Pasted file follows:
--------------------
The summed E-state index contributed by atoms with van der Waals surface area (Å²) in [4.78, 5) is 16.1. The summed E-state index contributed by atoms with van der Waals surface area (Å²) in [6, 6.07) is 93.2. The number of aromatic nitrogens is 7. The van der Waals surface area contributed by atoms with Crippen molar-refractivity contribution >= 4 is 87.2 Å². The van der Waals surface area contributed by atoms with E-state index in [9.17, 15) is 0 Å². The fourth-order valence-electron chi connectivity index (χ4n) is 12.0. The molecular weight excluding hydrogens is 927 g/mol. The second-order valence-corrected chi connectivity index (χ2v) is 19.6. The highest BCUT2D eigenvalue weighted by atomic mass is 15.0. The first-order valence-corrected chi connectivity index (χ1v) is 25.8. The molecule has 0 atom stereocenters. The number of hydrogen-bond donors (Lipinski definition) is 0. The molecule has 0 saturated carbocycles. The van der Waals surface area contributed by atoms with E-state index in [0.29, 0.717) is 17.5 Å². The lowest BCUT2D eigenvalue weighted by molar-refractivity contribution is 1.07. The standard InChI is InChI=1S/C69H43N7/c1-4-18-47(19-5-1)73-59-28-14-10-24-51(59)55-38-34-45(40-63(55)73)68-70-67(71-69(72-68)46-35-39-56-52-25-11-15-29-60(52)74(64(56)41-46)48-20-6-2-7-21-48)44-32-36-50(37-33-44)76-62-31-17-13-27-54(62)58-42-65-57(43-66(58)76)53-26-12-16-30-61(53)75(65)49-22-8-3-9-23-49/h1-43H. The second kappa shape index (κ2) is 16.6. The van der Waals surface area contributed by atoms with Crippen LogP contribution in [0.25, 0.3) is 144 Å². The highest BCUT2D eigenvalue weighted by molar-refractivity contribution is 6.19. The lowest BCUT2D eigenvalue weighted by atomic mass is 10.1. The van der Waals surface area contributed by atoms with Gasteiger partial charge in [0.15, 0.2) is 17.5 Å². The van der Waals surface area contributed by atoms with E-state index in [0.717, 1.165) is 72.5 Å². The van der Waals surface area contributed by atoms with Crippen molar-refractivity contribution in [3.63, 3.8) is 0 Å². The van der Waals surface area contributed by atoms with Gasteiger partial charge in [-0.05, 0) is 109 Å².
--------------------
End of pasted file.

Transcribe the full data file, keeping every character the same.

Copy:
The summed E-state index contributed by atoms with van der Waals surface area (Å²) in [4.78, 5) is 16.1. The summed E-state index contributed by atoms with van der Waals surface area (Å²) in [6, 6.07) is 93.2. The number of aromatic nitrogens is 7. The van der Waals surface area contributed by atoms with Crippen molar-refractivity contribution >= 4 is 87.2 Å². The van der Waals surface area contributed by atoms with E-state index in [9.17, 15) is 0 Å². The fourth-order valence-electron chi connectivity index (χ4n) is 12.0. The molecular weight excluding hydrogens is 927 g/mol. The second-order valence-corrected chi connectivity index (χ2v) is 19.6. The highest BCUT2D eigenvalue weighted by atomic mass is 15.0. The first-order valence-corrected chi connectivity index (χ1v) is 25.8. The molecule has 0 atom stereocenters. The number of hydrogen-bond donors (Lipinski definition) is 0. The molecule has 0 saturated carbocycles. The van der Waals surface area contributed by atoms with E-state index in [0.29, 0.717) is 17.5 Å². The lowest BCUT2D eigenvalue weighted by molar-refractivity contribution is 1.07. The standard InChI is InChI=1S/C69H43N7/c1-4-18-47(19-5-1)73-59-28-14-10-24-51(59)55-38-34-45(40-63(55)73)68-70-67(71-69(72-68)46-35-39-56-52-25-11-15-29-60(52)74(64(56)41-46)48-20-6-2-7-21-48)44-32-36-50(37-33-44)76-62-31-17-13-27-54(62)58-42-65-57(43-66(58)76)53-26-12-16-30-61(53)75(65)49-22-8-3-9-23-49/h1-43H. The second kappa shape index (κ2) is 16.6. The van der Waals surface area contributed by atoms with Crippen LogP contribution in [0.25, 0.3) is 144 Å². The highest BCUT2D eigenvalue weighted by molar-refractivity contribution is 6.19. The lowest BCUT2D eigenvalue weighted by atomic mass is 10.1. The van der Waals surface area contributed by atoms with Gasteiger partial charge in [0.15, 0.2) is 17.5 Å². The van der Waals surface area contributed by atoms with E-state index in [0.717, 1.165) is 72.5 Å². The van der Waals surface area contributed by atoms with Crippen molar-refractivity contribution in [3.63, 3.8) is 0 Å². The van der Waals surface area contributed by atoms with Gasteiger partial charge in [-0.05, 0) is 109 Å².